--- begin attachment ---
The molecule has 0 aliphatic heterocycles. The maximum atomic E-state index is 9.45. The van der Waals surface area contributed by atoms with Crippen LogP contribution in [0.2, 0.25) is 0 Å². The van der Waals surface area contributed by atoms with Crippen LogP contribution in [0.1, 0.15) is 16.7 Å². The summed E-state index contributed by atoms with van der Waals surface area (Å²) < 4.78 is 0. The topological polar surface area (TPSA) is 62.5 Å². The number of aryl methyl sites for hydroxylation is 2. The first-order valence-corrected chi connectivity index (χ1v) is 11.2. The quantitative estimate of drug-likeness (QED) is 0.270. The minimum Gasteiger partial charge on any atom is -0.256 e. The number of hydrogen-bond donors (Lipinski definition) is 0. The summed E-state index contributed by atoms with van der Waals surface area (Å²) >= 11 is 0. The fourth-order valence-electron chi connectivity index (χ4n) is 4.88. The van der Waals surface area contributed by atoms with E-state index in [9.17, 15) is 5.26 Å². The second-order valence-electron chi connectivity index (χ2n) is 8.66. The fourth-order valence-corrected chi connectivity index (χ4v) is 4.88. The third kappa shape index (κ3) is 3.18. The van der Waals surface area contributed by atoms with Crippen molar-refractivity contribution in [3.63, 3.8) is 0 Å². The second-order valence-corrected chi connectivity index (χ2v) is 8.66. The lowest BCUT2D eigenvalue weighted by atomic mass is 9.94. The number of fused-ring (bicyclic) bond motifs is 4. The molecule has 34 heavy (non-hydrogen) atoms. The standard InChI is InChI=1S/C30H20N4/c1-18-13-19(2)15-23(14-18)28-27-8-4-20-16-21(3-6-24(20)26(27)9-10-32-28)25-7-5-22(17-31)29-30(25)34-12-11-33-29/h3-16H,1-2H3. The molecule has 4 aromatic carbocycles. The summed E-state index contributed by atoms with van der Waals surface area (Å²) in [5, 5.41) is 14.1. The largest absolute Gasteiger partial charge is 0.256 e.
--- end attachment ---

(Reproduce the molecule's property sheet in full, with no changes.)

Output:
The molecule has 0 aliphatic heterocycles. The maximum atomic E-state index is 9.45. The van der Waals surface area contributed by atoms with Crippen LogP contribution in [0.2, 0.25) is 0 Å². The van der Waals surface area contributed by atoms with Crippen LogP contribution in [0.1, 0.15) is 16.7 Å². The summed E-state index contributed by atoms with van der Waals surface area (Å²) < 4.78 is 0. The topological polar surface area (TPSA) is 62.5 Å². The number of aryl methyl sites for hydroxylation is 2. The first-order valence-corrected chi connectivity index (χ1v) is 11.2. The quantitative estimate of drug-likeness (QED) is 0.270. The minimum Gasteiger partial charge on any atom is -0.256 e. The number of hydrogen-bond donors (Lipinski definition) is 0. The summed E-state index contributed by atoms with van der Waals surface area (Å²) >= 11 is 0. The fourth-order valence-electron chi connectivity index (χ4n) is 4.88. The van der Waals surface area contributed by atoms with E-state index in [9.17, 15) is 5.26 Å². The second-order valence-electron chi connectivity index (χ2n) is 8.66. The fourth-order valence-corrected chi connectivity index (χ4v) is 4.88. The third kappa shape index (κ3) is 3.18. The van der Waals surface area contributed by atoms with Crippen molar-refractivity contribution in [3.63, 3.8) is 0 Å². The second-order valence-corrected chi connectivity index (χ2v) is 8.66. The lowest BCUT2D eigenvalue weighted by atomic mass is 9.94. The number of fused-ring (bicyclic) bond motifs is 4. The molecule has 34 heavy (non-hydrogen) atoms. The standard InChI is InChI=1S/C30H20N4/c1-18-13-19(2)15-23(14-18)28-27-8-4-20-16-21(3-6-24(20)26(27)9-10-32-28)25-7-5-22(17-31)29-30(25)34-12-11-33-29/h3-16H,1-2H3. The molecule has 4 aromatic carbocycles. The summed E-state index contributed by atoms with van der Waals surface area (Å²) in [5, 5.41) is 14.1. The largest absolute Gasteiger partial charge is 0.256 e.